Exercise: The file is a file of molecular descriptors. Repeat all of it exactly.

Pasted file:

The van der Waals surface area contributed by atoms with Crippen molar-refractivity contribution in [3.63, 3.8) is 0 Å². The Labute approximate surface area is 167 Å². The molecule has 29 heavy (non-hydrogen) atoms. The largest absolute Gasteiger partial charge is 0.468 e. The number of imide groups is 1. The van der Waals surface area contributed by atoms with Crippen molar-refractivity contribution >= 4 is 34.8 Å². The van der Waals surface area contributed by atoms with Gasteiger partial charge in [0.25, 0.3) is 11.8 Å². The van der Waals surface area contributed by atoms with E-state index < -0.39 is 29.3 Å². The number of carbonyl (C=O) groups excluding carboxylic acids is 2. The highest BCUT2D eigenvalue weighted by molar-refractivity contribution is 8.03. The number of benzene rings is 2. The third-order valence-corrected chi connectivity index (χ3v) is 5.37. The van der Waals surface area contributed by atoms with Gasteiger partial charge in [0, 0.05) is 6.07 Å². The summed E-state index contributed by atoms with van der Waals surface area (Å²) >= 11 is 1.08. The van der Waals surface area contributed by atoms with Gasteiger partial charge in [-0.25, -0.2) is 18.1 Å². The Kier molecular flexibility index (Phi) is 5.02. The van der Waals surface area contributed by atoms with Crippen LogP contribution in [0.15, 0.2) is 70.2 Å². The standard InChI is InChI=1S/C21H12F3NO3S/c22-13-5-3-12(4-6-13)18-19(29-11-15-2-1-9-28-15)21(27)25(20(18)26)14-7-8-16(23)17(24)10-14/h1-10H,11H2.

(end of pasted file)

The van der Waals surface area contributed by atoms with Crippen molar-refractivity contribution in [3.63, 3.8) is 0 Å². The Labute approximate surface area is 167 Å². The molecule has 29 heavy (non-hydrogen) atoms. The largest absolute Gasteiger partial charge is 0.468 e. The number of imide groups is 1. The van der Waals surface area contributed by atoms with Crippen molar-refractivity contribution >= 4 is 34.8 Å². The van der Waals surface area contributed by atoms with Gasteiger partial charge in [0.25, 0.3) is 11.8 Å². The van der Waals surface area contributed by atoms with E-state index < -0.39 is 29.3 Å². The number of carbonyl (C=O) groups excluding carboxylic acids is 2. The highest BCUT2D eigenvalue weighted by molar-refractivity contribution is 8.03. The number of benzene rings is 2. The third-order valence-corrected chi connectivity index (χ3v) is 5.37. The van der Waals surface area contributed by atoms with Gasteiger partial charge in [0, 0.05) is 6.07 Å². The summed E-state index contributed by atoms with van der Waals surface area (Å²) >= 11 is 1.08. The van der Waals surface area contributed by atoms with Gasteiger partial charge in [-0.25, -0.2) is 18.1 Å². The Kier molecular flexibility index (Phi) is 5.02. The van der Waals surface area contributed by atoms with Crippen LogP contribution in [0.15, 0.2) is 70.2 Å². The standard InChI is InChI=1S/C21H12F3NO3S/c22-13-5-3-12(4-6-13)18-19(29-11-15-2-1-9-28-15)21(27)25(20(18)26)14-7-8-16(23)17(24)10-14/h1-10H,11H2.